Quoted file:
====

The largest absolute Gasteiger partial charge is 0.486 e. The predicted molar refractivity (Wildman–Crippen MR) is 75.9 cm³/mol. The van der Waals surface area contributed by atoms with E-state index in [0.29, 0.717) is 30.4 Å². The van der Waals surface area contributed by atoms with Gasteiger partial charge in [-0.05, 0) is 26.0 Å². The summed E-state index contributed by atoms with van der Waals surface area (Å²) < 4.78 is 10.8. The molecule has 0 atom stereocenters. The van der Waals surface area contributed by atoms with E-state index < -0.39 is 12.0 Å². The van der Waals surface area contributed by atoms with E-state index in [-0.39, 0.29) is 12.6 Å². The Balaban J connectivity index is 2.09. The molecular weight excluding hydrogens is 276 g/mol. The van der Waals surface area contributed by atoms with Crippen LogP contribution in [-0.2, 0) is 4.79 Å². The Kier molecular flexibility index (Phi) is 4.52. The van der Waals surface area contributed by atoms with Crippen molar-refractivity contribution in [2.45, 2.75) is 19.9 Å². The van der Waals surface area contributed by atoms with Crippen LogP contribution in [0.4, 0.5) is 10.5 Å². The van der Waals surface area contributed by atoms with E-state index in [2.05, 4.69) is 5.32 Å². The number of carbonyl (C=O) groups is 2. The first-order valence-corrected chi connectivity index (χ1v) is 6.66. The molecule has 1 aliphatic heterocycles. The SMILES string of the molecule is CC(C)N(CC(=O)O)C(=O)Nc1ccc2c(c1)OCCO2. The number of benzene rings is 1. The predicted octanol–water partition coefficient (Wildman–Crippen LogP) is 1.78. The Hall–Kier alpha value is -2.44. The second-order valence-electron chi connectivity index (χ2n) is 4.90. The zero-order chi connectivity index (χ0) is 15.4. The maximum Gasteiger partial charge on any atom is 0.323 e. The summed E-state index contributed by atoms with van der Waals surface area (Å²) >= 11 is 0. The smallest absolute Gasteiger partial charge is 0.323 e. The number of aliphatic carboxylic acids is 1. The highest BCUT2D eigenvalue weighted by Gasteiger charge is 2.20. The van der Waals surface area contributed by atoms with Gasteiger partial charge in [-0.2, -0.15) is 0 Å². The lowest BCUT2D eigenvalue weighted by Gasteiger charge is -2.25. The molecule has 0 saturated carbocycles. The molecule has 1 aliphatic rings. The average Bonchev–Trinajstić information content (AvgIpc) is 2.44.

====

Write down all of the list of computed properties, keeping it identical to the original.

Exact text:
The largest absolute Gasteiger partial charge is 0.486 e. The predicted molar refractivity (Wildman–Crippen MR) is 75.9 cm³/mol. The van der Waals surface area contributed by atoms with E-state index in [0.29, 0.717) is 30.4 Å². The van der Waals surface area contributed by atoms with Gasteiger partial charge in [-0.05, 0) is 26.0 Å². The summed E-state index contributed by atoms with van der Waals surface area (Å²) < 4.78 is 10.8. The molecule has 0 atom stereocenters. The van der Waals surface area contributed by atoms with E-state index < -0.39 is 12.0 Å². The van der Waals surface area contributed by atoms with E-state index in [-0.39, 0.29) is 12.6 Å². The Balaban J connectivity index is 2.09. The molecular weight excluding hydrogens is 276 g/mol. The van der Waals surface area contributed by atoms with Crippen LogP contribution in [-0.2, 0) is 4.79 Å². The Kier molecular flexibility index (Phi) is 4.52. The van der Waals surface area contributed by atoms with Crippen molar-refractivity contribution in [2.45, 2.75) is 19.9 Å². The van der Waals surface area contributed by atoms with Crippen LogP contribution in [0.4, 0.5) is 10.5 Å². The van der Waals surface area contributed by atoms with E-state index in [2.05, 4.69) is 5.32 Å². The number of carbonyl (C=O) groups is 2. The first-order valence-corrected chi connectivity index (χ1v) is 6.66. The molecule has 1 aliphatic heterocycles. The SMILES string of the molecule is CC(C)N(CC(=O)O)C(=O)Nc1ccc2c(c1)OCCO2. The number of benzene rings is 1. The predicted octanol–water partition coefficient (Wildman–Crippen LogP) is 1.78. The Hall–Kier alpha value is -2.44. The second-order valence-electron chi connectivity index (χ2n) is 4.90. The zero-order chi connectivity index (χ0) is 15.4. The maximum Gasteiger partial charge on any atom is 0.323 e. The summed E-state index contributed by atoms with van der Waals surface area (Å²) >= 11 is 0. The smallest absolute Gasteiger partial charge is 0.323 e. The number of aliphatic carboxylic acids is 1. The highest BCUT2D eigenvalue weighted by Gasteiger charge is 2.20. The van der Waals surface area contributed by atoms with Gasteiger partial charge in [-0.2, -0.15) is 0 Å². The lowest BCUT2D eigenvalue weighted by Gasteiger charge is -2.25. The molecule has 0 saturated carbocycles. The molecule has 1 aliphatic rings. The average Bonchev–Trinajstić information content (AvgIpc) is 2.44.